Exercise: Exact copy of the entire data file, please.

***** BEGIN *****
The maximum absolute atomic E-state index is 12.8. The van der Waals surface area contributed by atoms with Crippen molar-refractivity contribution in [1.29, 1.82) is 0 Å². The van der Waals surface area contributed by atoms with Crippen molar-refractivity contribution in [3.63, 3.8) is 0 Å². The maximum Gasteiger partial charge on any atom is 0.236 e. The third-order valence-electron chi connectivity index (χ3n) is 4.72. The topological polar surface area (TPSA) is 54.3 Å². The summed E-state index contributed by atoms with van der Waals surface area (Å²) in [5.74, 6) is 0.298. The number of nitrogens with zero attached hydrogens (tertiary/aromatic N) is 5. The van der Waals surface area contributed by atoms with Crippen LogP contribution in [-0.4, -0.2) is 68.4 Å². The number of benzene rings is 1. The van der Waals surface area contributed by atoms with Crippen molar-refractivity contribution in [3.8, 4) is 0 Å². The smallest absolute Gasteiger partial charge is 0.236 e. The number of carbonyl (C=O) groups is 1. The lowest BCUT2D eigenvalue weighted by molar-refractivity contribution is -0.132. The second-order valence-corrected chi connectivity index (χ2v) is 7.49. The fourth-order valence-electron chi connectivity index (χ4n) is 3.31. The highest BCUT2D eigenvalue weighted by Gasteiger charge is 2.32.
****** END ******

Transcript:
The maximum absolute atomic E-state index is 12.8. The van der Waals surface area contributed by atoms with Crippen molar-refractivity contribution in [1.29, 1.82) is 0 Å². The van der Waals surface area contributed by atoms with Crippen molar-refractivity contribution in [3.63, 3.8) is 0 Å². The maximum Gasteiger partial charge on any atom is 0.236 e. The third-order valence-electron chi connectivity index (χ3n) is 4.72. The topological polar surface area (TPSA) is 54.3 Å². The summed E-state index contributed by atoms with van der Waals surface area (Å²) in [5.74, 6) is 0.298. The number of nitrogens with zero attached hydrogens (tertiary/aromatic N) is 5. The van der Waals surface area contributed by atoms with Crippen LogP contribution in [-0.4, -0.2) is 68.4 Å². The number of benzene rings is 1. The van der Waals surface area contributed by atoms with Crippen molar-refractivity contribution in [3.8, 4) is 0 Å². The smallest absolute Gasteiger partial charge is 0.236 e. The number of carbonyl (C=O) groups is 1. The lowest BCUT2D eigenvalue weighted by molar-refractivity contribution is -0.132. The second-order valence-corrected chi connectivity index (χ2v) is 7.49. The fourth-order valence-electron chi connectivity index (χ4n) is 3.31. The highest BCUT2D eigenvalue weighted by Gasteiger charge is 2.32.